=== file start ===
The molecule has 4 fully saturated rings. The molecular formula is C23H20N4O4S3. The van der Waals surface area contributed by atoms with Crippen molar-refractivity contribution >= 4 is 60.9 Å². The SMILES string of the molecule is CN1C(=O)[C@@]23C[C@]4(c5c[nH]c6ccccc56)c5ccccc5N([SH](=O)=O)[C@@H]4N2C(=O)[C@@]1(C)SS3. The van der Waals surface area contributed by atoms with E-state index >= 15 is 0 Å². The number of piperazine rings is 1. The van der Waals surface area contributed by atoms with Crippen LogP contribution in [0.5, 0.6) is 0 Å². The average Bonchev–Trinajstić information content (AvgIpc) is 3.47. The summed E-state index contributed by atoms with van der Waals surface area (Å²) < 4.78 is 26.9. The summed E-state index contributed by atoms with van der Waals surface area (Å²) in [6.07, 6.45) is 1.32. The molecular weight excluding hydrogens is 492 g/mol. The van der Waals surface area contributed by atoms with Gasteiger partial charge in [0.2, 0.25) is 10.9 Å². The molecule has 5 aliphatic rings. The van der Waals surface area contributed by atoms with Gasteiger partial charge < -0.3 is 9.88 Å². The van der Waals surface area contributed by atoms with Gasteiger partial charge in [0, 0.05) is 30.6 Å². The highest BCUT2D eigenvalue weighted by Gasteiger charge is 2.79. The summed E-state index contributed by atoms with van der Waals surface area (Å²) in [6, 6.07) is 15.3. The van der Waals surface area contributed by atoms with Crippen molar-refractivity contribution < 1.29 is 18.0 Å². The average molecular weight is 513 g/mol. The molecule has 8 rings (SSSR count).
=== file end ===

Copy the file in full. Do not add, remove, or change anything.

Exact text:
The molecule has 4 fully saturated rings. The molecular formula is C23H20N4O4S3. The van der Waals surface area contributed by atoms with Crippen molar-refractivity contribution >= 4 is 60.9 Å². The SMILES string of the molecule is CN1C(=O)[C@@]23C[C@]4(c5c[nH]c6ccccc56)c5ccccc5N([SH](=O)=O)[C@@H]4N2C(=O)[C@@]1(C)SS3. The van der Waals surface area contributed by atoms with E-state index >= 15 is 0 Å². The number of piperazine rings is 1. The van der Waals surface area contributed by atoms with Crippen LogP contribution in [0.5, 0.6) is 0 Å². The average Bonchev–Trinajstić information content (AvgIpc) is 3.47. The summed E-state index contributed by atoms with van der Waals surface area (Å²) < 4.78 is 26.9. The summed E-state index contributed by atoms with van der Waals surface area (Å²) in [6.07, 6.45) is 1.32. The molecular weight excluding hydrogens is 492 g/mol. The van der Waals surface area contributed by atoms with Gasteiger partial charge in [0.2, 0.25) is 10.9 Å². The molecule has 5 aliphatic rings. The van der Waals surface area contributed by atoms with Gasteiger partial charge < -0.3 is 9.88 Å². The van der Waals surface area contributed by atoms with Gasteiger partial charge in [0, 0.05) is 30.6 Å². The highest BCUT2D eigenvalue weighted by Gasteiger charge is 2.79. The summed E-state index contributed by atoms with van der Waals surface area (Å²) in [6, 6.07) is 15.3. The van der Waals surface area contributed by atoms with Crippen molar-refractivity contribution < 1.29 is 18.0 Å². The average molecular weight is 513 g/mol. The molecule has 8 rings (SSSR count).